- The pandemic is prompting some level of migration from city centers to suburban and rural locations.
- However, a new report from Cushman & Wakefield suggests that there will not be a mass exodus of companies from urban cores.
- In the hybrid future, “employees will leverage multiple locations to optimize convenience, productivity, and wellbeing.”
There has been a lot of discussion about how the pandemic is creating permanent shifts in terms of where people will work and live in the future.
A recent report from Cushman & Wakefield argues that these discussions are “overstated or at least premature.”
While yes, overall mobility was up slightly during the pandemic, many people moved temporarily—they just left until the pandemic subsides. Below are some key figures presented by C&W:
- There was a 1% increase in the number of moves in 2020 compared to the prior two years.
- Two million people moved to a new county versus the two-year average of 1.8 million
- Temporary interstate moves increased in 2020 by 45%.
- The vast majority of 2020 moves were local (86% of moves stayed within the same county).
- Migration to mature and emerging suburbs increased by 40% in 2020.
People Moved… But Companies Didn’t
While some people moved, data shows that companies did not.
C&W found 78 large corporates that announced HQ moves; however, 68 of those are interstate. According to C&W, these moves will mean more for corporate governance than any large-scale permanent shifts on where people work and live. This is based on the fact that, “most companies are moving to markets where they already have a presence and are planning to expand or build to fit the new HQ requirements.”
C&W also found that gateway cities maintained roughly the same share of total leasing (~40%) as pre-pandemic levels. The data also shows that companies did not leave city centers, noting that central business districts accounted for around 40% of office leasing since the pandemic began in 2020.
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So, Where Will People Live and Work in the Future?
Contrary to much of what is being said, “the data does not support a mass exodus of companies from urban cores and city centers.” Urban cores will continue to thrive in the future.
In fact, C&W predicts long-term growth in major markets, arguing that annual job growth will double in the coming decade in gateway markets. Proof of this is that office leasing activity has increased the most in gateway and gateway-adjacent markets this year (2021); with 43.4% of total leasing in Q1 2021.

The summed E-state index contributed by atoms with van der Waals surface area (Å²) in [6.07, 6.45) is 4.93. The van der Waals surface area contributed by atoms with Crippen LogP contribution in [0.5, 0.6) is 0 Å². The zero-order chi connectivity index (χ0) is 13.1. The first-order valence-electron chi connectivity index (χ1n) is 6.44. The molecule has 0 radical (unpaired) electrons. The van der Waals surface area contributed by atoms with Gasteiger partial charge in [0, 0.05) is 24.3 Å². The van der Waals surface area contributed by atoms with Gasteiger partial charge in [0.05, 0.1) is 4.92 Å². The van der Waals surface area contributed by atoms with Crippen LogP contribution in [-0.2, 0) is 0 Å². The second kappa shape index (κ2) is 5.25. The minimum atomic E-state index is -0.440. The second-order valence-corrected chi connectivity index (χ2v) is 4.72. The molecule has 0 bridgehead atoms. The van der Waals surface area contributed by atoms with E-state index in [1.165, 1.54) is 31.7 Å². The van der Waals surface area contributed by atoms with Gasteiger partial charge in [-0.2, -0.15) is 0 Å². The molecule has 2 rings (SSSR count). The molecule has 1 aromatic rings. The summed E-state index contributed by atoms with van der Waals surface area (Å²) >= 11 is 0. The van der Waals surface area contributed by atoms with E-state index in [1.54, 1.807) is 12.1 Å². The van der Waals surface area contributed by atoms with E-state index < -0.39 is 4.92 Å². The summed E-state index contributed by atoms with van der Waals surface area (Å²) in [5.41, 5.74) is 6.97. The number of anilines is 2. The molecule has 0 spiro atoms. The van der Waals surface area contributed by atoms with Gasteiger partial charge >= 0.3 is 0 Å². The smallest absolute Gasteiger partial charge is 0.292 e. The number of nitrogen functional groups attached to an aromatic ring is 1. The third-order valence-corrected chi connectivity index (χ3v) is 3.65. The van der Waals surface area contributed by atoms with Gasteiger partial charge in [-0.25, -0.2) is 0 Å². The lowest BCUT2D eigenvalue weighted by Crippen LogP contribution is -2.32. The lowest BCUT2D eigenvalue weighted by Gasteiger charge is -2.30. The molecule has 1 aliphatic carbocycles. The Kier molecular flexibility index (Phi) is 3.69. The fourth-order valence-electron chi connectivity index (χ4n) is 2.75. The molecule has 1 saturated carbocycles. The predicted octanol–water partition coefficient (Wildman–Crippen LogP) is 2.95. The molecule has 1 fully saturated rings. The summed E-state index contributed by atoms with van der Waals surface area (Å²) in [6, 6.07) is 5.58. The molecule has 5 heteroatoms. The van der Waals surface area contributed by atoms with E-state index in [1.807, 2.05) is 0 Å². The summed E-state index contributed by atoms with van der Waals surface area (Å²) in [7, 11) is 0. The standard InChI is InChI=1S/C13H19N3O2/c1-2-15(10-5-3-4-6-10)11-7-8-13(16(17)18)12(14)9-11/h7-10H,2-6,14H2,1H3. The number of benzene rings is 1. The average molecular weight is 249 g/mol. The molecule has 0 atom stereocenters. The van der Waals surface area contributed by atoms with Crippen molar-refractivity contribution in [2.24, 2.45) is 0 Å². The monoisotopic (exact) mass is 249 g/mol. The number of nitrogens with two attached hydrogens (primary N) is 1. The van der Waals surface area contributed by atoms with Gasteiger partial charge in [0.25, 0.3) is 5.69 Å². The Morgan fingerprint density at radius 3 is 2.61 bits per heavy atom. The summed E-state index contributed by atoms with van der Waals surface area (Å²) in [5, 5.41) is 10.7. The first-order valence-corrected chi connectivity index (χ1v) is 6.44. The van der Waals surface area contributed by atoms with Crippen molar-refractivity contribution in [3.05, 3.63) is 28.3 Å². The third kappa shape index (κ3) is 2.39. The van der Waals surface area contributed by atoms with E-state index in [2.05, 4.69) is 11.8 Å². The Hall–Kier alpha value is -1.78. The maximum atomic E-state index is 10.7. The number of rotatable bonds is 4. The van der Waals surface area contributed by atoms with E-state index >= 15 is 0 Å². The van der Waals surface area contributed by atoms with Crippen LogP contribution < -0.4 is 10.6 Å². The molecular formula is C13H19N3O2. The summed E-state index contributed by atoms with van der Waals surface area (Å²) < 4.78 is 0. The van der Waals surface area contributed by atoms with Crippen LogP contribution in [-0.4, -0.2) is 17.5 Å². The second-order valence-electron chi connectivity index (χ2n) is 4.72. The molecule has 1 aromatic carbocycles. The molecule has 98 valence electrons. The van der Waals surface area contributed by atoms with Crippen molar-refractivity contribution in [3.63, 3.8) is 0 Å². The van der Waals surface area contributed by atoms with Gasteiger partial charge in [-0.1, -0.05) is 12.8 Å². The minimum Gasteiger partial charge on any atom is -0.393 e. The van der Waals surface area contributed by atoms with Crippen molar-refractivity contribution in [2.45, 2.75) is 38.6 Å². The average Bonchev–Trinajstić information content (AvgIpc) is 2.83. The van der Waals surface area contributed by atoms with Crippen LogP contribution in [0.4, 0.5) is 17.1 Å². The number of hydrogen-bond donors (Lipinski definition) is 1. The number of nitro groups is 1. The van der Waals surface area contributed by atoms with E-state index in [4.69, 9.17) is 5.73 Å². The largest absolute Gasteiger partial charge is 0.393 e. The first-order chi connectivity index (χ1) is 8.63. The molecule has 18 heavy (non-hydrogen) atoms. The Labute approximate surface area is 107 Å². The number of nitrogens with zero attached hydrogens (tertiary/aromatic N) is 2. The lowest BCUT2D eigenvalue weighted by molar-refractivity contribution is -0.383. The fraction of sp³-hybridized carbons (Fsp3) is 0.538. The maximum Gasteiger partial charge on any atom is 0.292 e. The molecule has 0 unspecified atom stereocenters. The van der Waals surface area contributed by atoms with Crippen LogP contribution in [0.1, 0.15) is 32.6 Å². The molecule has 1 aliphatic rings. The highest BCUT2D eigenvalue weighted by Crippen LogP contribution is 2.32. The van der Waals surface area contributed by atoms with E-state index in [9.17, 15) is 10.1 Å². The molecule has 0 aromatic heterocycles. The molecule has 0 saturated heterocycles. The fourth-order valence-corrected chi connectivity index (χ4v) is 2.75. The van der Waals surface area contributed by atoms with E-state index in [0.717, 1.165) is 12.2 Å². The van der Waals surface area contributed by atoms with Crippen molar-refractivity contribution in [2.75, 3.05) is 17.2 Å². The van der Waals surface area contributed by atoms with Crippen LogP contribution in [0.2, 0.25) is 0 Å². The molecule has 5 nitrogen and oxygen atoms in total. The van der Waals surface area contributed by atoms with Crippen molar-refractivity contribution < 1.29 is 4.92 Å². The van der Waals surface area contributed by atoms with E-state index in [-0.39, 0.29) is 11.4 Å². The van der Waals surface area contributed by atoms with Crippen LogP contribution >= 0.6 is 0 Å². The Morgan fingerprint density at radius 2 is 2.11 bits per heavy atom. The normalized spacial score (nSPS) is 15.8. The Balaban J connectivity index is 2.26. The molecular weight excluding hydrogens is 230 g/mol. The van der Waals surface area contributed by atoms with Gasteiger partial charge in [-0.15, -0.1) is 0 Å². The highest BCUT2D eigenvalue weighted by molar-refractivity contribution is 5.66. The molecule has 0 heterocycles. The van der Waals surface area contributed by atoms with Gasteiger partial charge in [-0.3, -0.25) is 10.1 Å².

People will continue to work in CBDs in the post-pandemic world, as they are a desirable location for companies to attract and retain talent. Much of the talent that moved away from city centers during the pandemic will likely return once health concerns are behind us—in the near future if vaccine rollout continues on track.
The main difference is that they won’t only work from offices in CBD areas.
Knowledge workers will have access to an ecosystem of workplaces. An ecosystem that includes headquarters, core office hubs, working from home, working near home, flexible workspaces, satellite offices, and on-demand third spaces.
In the hybrid future, “employees will leverage multiple locations to optimize convenience, productivity, and wellbeing.”
The Type of Space Matters
While people will continue to work and live in urban cores, there’s something to be said about space types.
“There has been a flight to quality as occupiers leverage office space to attract and retain in-demand, office talent. Between 2011 and 2019, 72% of net absorption was in Class A buildings.”
The focus on quality is likely to continue increasing in the post-pandemic world. Class A space accounts for 49% of US inventory, and yet it has only accounted for 43% of negative absorption rates since Q2 2020.
This means that quality of space will be more important moving forward. If companies want their employees to voluntarily come into the office, even if just a couple of days a week, they will need to provide space, services, and amenities that they cannot access anywhere else—be that home or third spaces.Share this article